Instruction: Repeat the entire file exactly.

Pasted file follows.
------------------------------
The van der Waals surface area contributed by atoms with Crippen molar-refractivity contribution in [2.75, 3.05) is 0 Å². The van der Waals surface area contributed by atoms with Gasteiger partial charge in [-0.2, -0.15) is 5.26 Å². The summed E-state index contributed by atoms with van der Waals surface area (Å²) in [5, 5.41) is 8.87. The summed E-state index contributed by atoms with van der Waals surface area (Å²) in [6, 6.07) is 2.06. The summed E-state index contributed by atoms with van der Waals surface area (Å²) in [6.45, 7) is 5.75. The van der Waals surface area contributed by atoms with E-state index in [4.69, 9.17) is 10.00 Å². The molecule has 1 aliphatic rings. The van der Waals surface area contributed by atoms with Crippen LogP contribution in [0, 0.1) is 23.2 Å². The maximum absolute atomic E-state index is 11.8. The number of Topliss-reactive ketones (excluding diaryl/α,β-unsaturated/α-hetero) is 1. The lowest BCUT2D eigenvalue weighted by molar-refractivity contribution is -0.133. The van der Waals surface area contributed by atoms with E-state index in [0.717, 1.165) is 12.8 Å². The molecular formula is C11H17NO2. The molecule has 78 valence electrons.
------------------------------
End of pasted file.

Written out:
The van der Waals surface area contributed by atoms with Crippen molar-refractivity contribution in [2.75, 3.05) is 0 Å². The van der Waals surface area contributed by atoms with Gasteiger partial charge in [-0.2, -0.15) is 5.26 Å². The summed E-state index contributed by atoms with van der Waals surface area (Å²) in [5, 5.41) is 8.87. The summed E-state index contributed by atoms with van der Waals surface area (Å²) in [6, 6.07) is 2.06. The summed E-state index contributed by atoms with van der Waals surface area (Å²) in [6.45, 7) is 5.75. The van der Waals surface area contributed by atoms with E-state index in [4.69, 9.17) is 10.00 Å². The molecule has 1 aliphatic rings. The van der Waals surface area contributed by atoms with Crippen LogP contribution in [0, 0.1) is 23.2 Å². The maximum absolute atomic E-state index is 11.8. The number of Topliss-reactive ketones (excluding diaryl/α,β-unsaturated/α-hetero) is 1. The lowest BCUT2D eigenvalue weighted by molar-refractivity contribution is -0.133. The van der Waals surface area contributed by atoms with E-state index in [0.717, 1.165) is 12.8 Å². The molecular formula is C11H17NO2. The molecule has 78 valence electrons.